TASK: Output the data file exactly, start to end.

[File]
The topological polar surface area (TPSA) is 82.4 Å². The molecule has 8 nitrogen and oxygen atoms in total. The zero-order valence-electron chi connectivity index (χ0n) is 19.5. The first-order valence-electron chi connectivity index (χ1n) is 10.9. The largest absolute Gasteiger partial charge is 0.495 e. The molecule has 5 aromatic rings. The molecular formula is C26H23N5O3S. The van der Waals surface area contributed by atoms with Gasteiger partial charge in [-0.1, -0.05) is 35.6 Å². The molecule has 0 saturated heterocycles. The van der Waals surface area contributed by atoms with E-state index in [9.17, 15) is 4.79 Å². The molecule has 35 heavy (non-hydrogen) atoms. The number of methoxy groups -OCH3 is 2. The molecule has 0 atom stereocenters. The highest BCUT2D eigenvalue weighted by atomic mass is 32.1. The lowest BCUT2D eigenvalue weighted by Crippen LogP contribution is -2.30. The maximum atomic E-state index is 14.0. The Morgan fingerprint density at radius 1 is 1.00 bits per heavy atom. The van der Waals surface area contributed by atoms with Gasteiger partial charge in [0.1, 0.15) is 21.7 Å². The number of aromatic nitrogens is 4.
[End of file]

The topological polar surface area (TPSA) is 82.4 Å². The molecule has 8 nitrogen and oxygen atoms in total. The zero-order valence-electron chi connectivity index (χ0n) is 19.5. The first-order valence-electron chi connectivity index (χ1n) is 10.9. The largest absolute Gasteiger partial charge is 0.495 e. The molecule has 5 aromatic rings. The molecular formula is C26H23N5O3S. The van der Waals surface area contributed by atoms with Gasteiger partial charge in [-0.1, -0.05) is 35.6 Å². The molecule has 0 saturated heterocycles. The van der Waals surface area contributed by atoms with E-state index in [9.17, 15) is 4.79 Å². The molecule has 35 heavy (non-hydrogen) atoms. The number of methoxy groups -OCH3 is 2. The molecule has 0 atom stereocenters. The highest BCUT2D eigenvalue weighted by atomic mass is 32.1. The lowest BCUT2D eigenvalue weighted by Crippen LogP contribution is -2.30. The maximum atomic E-state index is 14.0. The Morgan fingerprint density at radius 1 is 1.00 bits per heavy atom. The van der Waals surface area contributed by atoms with Gasteiger partial charge in [0.1, 0.15) is 21.7 Å². The number of aromatic nitrogens is 4.